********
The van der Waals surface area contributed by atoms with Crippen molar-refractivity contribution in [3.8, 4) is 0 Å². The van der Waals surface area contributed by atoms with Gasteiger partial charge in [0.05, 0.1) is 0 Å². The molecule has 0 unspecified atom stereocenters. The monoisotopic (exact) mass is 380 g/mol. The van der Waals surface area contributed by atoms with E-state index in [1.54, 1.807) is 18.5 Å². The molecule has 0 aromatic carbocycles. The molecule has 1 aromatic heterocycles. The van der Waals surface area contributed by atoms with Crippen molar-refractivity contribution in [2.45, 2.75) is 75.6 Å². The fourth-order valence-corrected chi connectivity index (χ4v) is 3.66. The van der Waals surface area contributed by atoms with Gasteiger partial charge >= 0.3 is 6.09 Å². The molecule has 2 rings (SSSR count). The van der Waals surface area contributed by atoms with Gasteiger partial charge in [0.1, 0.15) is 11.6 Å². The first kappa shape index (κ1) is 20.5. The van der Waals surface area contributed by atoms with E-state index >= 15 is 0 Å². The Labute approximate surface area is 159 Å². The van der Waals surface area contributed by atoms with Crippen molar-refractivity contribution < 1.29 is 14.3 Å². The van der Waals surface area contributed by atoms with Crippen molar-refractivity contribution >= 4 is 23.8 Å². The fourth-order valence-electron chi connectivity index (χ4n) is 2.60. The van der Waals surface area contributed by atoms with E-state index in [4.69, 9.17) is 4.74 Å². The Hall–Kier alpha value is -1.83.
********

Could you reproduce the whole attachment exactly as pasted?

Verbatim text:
The van der Waals surface area contributed by atoms with Crippen molar-refractivity contribution in [3.8, 4) is 0 Å². The van der Waals surface area contributed by atoms with Gasteiger partial charge in [0.05, 0.1) is 0 Å². The molecule has 0 unspecified atom stereocenters. The monoisotopic (exact) mass is 380 g/mol. The van der Waals surface area contributed by atoms with E-state index in [1.54, 1.807) is 18.5 Å². The molecule has 0 aromatic carbocycles. The molecule has 1 aromatic heterocycles. The van der Waals surface area contributed by atoms with Crippen molar-refractivity contribution in [2.45, 2.75) is 75.6 Å². The fourth-order valence-corrected chi connectivity index (χ4v) is 3.66. The van der Waals surface area contributed by atoms with Gasteiger partial charge >= 0.3 is 6.09 Å². The molecule has 2 rings (SSSR count). The van der Waals surface area contributed by atoms with Gasteiger partial charge in [0.1, 0.15) is 11.6 Å². The first kappa shape index (κ1) is 20.5. The van der Waals surface area contributed by atoms with E-state index >= 15 is 0 Å². The Labute approximate surface area is 159 Å². The van der Waals surface area contributed by atoms with Crippen molar-refractivity contribution < 1.29 is 14.3 Å². The van der Waals surface area contributed by atoms with Crippen molar-refractivity contribution >= 4 is 23.8 Å². The fourth-order valence-electron chi connectivity index (χ4n) is 2.60. The van der Waals surface area contributed by atoms with E-state index in [4.69, 9.17) is 4.74 Å². The Hall–Kier alpha value is -1.83.